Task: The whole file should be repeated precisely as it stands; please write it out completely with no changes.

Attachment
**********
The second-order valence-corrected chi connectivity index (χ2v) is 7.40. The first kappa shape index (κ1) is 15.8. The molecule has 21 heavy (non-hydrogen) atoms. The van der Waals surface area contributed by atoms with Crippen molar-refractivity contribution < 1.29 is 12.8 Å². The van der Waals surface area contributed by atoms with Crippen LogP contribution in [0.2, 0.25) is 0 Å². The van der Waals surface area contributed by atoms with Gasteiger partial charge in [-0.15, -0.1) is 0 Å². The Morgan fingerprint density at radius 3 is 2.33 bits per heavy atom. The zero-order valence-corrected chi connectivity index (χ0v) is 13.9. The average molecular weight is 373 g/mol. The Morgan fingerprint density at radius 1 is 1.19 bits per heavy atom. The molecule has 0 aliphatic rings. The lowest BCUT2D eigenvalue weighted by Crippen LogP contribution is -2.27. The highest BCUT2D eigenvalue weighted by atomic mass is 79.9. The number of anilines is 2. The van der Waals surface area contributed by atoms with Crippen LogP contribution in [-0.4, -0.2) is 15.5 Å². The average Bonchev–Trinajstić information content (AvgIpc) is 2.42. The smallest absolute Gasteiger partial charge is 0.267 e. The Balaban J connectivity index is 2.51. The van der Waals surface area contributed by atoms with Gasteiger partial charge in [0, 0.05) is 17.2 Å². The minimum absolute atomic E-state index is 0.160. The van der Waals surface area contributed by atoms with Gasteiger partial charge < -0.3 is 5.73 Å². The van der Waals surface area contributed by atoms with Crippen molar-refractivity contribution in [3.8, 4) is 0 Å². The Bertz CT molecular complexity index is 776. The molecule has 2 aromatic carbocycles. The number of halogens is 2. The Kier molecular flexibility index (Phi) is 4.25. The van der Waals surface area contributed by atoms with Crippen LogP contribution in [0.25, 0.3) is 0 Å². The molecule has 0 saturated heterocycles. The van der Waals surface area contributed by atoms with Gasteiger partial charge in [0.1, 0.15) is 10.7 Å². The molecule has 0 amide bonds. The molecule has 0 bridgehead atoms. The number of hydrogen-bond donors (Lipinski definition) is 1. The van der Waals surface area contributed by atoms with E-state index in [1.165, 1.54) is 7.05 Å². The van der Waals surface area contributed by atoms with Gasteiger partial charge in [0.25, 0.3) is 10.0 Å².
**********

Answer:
The second-order valence-corrected chi connectivity index (χ2v) is 7.40. The first kappa shape index (κ1) is 15.8. The molecule has 21 heavy (non-hydrogen) atoms. The van der Waals surface area contributed by atoms with Crippen molar-refractivity contribution < 1.29 is 12.8 Å². The van der Waals surface area contributed by atoms with Crippen LogP contribution in [0.2, 0.25) is 0 Å². The van der Waals surface area contributed by atoms with Gasteiger partial charge in [-0.15, -0.1) is 0 Å². The Morgan fingerprint density at radius 3 is 2.33 bits per heavy atom. The zero-order valence-corrected chi connectivity index (χ0v) is 13.9. The average molecular weight is 373 g/mol. The Morgan fingerprint density at radius 1 is 1.19 bits per heavy atom. The molecule has 0 aliphatic rings. The lowest BCUT2D eigenvalue weighted by Crippen LogP contribution is -2.27. The highest BCUT2D eigenvalue weighted by atomic mass is 79.9. The number of anilines is 2. The van der Waals surface area contributed by atoms with Crippen LogP contribution in [-0.4, -0.2) is 15.5 Å². The average Bonchev–Trinajstić information content (AvgIpc) is 2.42. The smallest absolute Gasteiger partial charge is 0.267 e. The Balaban J connectivity index is 2.51. The van der Waals surface area contributed by atoms with Gasteiger partial charge in [0, 0.05) is 17.2 Å². The minimum absolute atomic E-state index is 0.160. The van der Waals surface area contributed by atoms with Gasteiger partial charge < -0.3 is 5.73 Å². The van der Waals surface area contributed by atoms with Crippen molar-refractivity contribution in [3.8, 4) is 0 Å². The Bertz CT molecular complexity index is 776. The molecule has 2 aromatic carbocycles. The number of halogens is 2. The Kier molecular flexibility index (Phi) is 4.25. The van der Waals surface area contributed by atoms with Crippen LogP contribution in [0.25, 0.3) is 0 Å². The molecule has 0 saturated heterocycles. The van der Waals surface area contributed by atoms with Gasteiger partial charge in [0.1, 0.15) is 10.7 Å². The molecule has 0 amide bonds. The molecule has 0 bridgehead atoms. The number of hydrogen-bond donors (Lipinski definition) is 1. The van der Waals surface area contributed by atoms with E-state index in [1.165, 1.54) is 7.05 Å². The van der Waals surface area contributed by atoms with Gasteiger partial charge in [0.25, 0.3) is 10.0 Å².